Renua fundamentally believes that real tax reform — as distinct to Del Boy-style economic promises — is required to drive Ireland’s recovery forward, writes Lucinda Creighton
ONE of the few intriguing questions of the current election campaign is “who dares to speak of fundamental tax reform?”
Sadly, when it comes to the conventional political parties the answer appears to be just about everyone.
There is a great deal of talk about tax in the run-up to the election. But absolutely none of it is of the reforming variant.
Sinn Féin wants to impose so many extra taxes, particularly on entrepreneurs, the only extra tax they do not appear to be advocates of is a window tax.
The Social Democrats appear to have embraced the Syriza school of economics with their suggestion that we can achieve Nordic-style social services with Boston-style tax rates.
That appears at least to be the logical consequence of proposals such as the abolition of water charges.
That is, as a very different Jobs Minister Richard Bruton pointed out when criticising the economic strategy of the then Bertie Ahern coalition, the economics of the hog cycle where governments fuel growth to dangerous and unsustainable levels with further tax cuts.
Sadly, the economic policy being followed by the current coalition is as bad.
Fianna Fáil’s short-sighted “I’ll spend it when I have it” economics may have set the Irish Tiger up for its terribly big fall.
The current crew, however, is spending money they don’t even have to secure their position on the political lifeboat.
As for Fianna Fáil, meanwhile, they are so intent on being innocuous they have almost become irrelevant.
Renua Ireland, of course, wants to cut taxes too. Our policy is informed by something more substantial than a pre-election point off the top rate and promises of more to come.
We, in fact, want to halve the marginal tax rate that workers pay with a 23% flat tax.
Our tax strategy, though, is informed by a long-term plan and a political philosophy about the role of tax in society. Everyone acknowledges that the decision, despite all the protest and disbelief at the time, to introduce a lower rate of corporation tax and the strategic U-turn of Sean Lemass, to replace protectionism with an open trade regime, was an economic game-changer.
The differences between Ireland today and the Ireland Sean Lemass inherited are surprisingly slight. The Ireland of today is after a dark decade of 1950s-style austerity a country on the cusp.
Taking the right economic decisions now as then could put us ahead of the European pack. We believe introducing a flat tax could play that role.
Our current taxation system is not working. With its 17 different rates of PRSI and USC and tax it is an economic depressant.
It discourages people on the minimum and average wage from working harder to create new opportunities for themselves and their families. It also discourages employers from creating jobs.
On Monday Renua Ireland announced its plan for Ireland.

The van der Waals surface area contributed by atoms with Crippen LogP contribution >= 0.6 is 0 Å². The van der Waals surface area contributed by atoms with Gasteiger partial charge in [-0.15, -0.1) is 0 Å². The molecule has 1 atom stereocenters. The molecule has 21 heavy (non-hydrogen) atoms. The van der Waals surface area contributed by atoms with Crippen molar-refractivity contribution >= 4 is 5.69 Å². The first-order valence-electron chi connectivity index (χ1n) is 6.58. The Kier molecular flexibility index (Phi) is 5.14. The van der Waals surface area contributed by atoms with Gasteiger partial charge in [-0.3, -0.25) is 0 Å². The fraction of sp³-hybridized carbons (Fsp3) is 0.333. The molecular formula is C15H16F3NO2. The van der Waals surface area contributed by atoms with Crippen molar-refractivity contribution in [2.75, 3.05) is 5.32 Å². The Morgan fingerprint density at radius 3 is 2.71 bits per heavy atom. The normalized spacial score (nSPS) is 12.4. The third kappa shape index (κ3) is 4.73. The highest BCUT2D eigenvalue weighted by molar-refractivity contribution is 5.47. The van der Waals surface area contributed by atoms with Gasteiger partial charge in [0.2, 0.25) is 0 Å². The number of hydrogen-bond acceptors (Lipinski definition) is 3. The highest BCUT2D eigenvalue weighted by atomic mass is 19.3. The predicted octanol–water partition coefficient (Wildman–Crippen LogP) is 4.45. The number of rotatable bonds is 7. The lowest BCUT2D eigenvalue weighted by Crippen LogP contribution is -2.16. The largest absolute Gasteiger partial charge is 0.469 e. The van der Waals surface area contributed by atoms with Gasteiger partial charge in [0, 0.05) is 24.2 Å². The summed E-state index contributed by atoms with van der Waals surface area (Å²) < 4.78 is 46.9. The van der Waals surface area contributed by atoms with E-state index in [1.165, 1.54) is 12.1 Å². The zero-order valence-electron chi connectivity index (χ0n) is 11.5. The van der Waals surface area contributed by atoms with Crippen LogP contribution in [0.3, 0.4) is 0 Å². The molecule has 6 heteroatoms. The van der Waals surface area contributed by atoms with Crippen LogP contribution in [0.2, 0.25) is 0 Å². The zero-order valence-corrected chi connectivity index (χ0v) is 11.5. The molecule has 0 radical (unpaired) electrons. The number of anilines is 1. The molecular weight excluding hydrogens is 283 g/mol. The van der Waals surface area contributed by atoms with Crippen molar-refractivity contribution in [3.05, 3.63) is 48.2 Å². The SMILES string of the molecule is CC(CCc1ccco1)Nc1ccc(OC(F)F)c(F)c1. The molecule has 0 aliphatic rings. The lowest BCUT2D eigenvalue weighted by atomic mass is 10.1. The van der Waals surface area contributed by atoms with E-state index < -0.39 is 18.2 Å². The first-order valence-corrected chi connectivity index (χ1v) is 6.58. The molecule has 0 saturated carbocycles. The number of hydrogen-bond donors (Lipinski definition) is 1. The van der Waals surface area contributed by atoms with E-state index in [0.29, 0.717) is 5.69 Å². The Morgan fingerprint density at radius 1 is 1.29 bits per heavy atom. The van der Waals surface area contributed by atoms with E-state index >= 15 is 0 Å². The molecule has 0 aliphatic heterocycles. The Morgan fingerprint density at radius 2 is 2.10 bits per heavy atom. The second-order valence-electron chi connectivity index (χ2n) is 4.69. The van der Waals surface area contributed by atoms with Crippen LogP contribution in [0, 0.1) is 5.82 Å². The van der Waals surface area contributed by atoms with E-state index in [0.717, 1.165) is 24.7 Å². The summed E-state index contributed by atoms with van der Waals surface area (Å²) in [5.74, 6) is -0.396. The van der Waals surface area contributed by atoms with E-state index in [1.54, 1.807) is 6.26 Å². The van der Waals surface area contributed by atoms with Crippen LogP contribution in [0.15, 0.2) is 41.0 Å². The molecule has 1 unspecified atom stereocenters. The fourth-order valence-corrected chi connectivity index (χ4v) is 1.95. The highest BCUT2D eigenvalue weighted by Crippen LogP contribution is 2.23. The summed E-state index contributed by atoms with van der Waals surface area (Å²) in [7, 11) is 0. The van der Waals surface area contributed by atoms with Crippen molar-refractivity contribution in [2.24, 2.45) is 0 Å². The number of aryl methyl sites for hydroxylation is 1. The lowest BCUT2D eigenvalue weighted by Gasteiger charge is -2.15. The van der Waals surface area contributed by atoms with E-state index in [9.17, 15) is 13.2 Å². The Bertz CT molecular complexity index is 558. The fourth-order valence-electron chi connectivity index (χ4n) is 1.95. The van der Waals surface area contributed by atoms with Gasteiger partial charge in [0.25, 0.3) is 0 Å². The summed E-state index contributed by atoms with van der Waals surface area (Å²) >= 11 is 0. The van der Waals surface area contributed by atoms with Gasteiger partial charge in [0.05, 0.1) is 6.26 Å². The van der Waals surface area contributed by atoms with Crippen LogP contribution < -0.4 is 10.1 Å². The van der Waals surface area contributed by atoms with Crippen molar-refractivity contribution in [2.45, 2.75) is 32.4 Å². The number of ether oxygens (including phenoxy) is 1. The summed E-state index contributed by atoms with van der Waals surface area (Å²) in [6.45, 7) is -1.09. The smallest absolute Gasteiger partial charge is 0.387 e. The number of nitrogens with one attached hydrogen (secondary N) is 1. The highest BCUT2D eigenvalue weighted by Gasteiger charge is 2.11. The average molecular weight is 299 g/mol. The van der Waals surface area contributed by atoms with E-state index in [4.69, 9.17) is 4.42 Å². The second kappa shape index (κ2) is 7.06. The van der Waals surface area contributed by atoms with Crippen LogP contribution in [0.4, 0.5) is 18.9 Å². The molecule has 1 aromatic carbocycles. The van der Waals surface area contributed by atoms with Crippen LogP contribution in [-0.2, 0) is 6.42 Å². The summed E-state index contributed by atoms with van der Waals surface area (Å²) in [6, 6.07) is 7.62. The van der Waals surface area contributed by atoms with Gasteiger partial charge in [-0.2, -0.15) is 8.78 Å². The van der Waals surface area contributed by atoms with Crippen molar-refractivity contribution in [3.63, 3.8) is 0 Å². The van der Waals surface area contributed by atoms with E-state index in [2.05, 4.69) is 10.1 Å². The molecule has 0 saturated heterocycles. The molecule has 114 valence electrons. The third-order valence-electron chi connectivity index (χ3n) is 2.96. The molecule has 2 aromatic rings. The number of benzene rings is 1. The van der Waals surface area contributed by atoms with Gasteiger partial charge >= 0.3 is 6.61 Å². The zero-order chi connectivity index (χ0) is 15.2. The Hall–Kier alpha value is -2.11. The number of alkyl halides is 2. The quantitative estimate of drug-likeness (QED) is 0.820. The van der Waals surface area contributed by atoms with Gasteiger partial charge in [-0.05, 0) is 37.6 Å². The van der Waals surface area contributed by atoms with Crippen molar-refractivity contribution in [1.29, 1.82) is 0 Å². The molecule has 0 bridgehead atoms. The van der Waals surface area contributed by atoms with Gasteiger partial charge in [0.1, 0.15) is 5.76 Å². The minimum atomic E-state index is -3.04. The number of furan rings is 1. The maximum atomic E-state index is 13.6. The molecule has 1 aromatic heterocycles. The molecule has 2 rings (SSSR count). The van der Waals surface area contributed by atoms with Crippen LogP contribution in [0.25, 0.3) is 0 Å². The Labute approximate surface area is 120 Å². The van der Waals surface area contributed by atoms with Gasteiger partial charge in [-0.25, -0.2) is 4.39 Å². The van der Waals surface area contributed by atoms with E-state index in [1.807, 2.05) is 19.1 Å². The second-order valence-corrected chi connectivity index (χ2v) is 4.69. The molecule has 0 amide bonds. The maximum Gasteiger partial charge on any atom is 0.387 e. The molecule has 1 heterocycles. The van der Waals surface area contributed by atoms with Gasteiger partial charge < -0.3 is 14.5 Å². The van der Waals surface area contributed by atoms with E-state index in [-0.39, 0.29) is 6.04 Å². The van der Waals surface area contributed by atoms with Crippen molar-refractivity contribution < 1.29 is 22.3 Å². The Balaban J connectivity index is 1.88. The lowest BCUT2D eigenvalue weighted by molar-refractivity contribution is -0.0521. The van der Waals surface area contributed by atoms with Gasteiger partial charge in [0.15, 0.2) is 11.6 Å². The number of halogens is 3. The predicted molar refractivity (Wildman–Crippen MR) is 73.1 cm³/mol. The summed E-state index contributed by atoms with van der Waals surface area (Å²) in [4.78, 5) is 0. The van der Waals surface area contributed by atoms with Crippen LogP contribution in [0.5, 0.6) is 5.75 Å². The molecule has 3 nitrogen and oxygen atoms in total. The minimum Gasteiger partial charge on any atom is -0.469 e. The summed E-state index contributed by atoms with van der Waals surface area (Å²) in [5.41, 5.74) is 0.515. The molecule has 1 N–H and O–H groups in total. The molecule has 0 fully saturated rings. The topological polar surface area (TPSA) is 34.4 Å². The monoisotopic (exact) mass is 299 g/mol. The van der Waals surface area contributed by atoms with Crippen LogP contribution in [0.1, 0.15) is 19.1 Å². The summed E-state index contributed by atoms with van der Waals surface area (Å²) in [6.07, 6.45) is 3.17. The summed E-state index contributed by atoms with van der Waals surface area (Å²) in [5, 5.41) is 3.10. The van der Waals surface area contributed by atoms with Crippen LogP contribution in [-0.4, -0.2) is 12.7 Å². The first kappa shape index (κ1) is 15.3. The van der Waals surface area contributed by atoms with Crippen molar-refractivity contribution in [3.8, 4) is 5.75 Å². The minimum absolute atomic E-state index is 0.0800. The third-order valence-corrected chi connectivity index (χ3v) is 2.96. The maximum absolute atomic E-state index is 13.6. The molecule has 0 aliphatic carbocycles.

We believe that after the last decade of austerity we are now entering into an age of nation building in areas such as childcare, housing, health, and education.
We also fundamentally believe that real tax reform as distinct to Del Boy-style economic promises are required to drive that process.
Ireland may well be nothing without its people but its people will not stay in an economic dead-zone.
Though no one will ever lose in the popularity stakes by offering to cut tax our flat tax plan is actually centred on the socially beneficial objectives of job creation and opportunity for all.
It is easy politics to, like the rest of the political herd, simply promise to cut tax rates or abolish the USC.
Today we clearly state that Ireland must adopt the most radical change in fiscal policy since corporation tax.
I want to dismantle our current failed and failing tax model and aggressively reform the tax system.
Our manifesto is informed by the realisation that access to childcare and housing are the key civil rights issues facing working people of our generation.
That can only be resolved by taking radical action to create a radical new culture of respect, support, equality, and opportunity for entrepreneurs, high-street shop owners, and SMEs.
We are often a strange country. Nowhere is this more evident than in the strange unease, particularly on the political left, which has accompanied our proposals to cut tax for working people.
Such plans are treated by the new high priests of Irish society in a remarkably similar manner to “impure thoughts” in the 1950s. Our new high priests in the unions and in Labour do not advise people to take cold showers. But the response is generally not too far removed from that.
Of course, this is the Irish left and their relationship to the needs of working people has never been a close one.
Some believe that election campaigns are about making and swiftly forgetting promises. We believe they are the building blocks of nation building.
In our case we in Renua Ireland believe one of those pillars is the fundamental reform of our taxation system.
Others might be too nervous to take such a direction. Renua Ireland, though, in opposition and in government if we are fortunate, will never be afraid to speak of the virtues of real tax reform.
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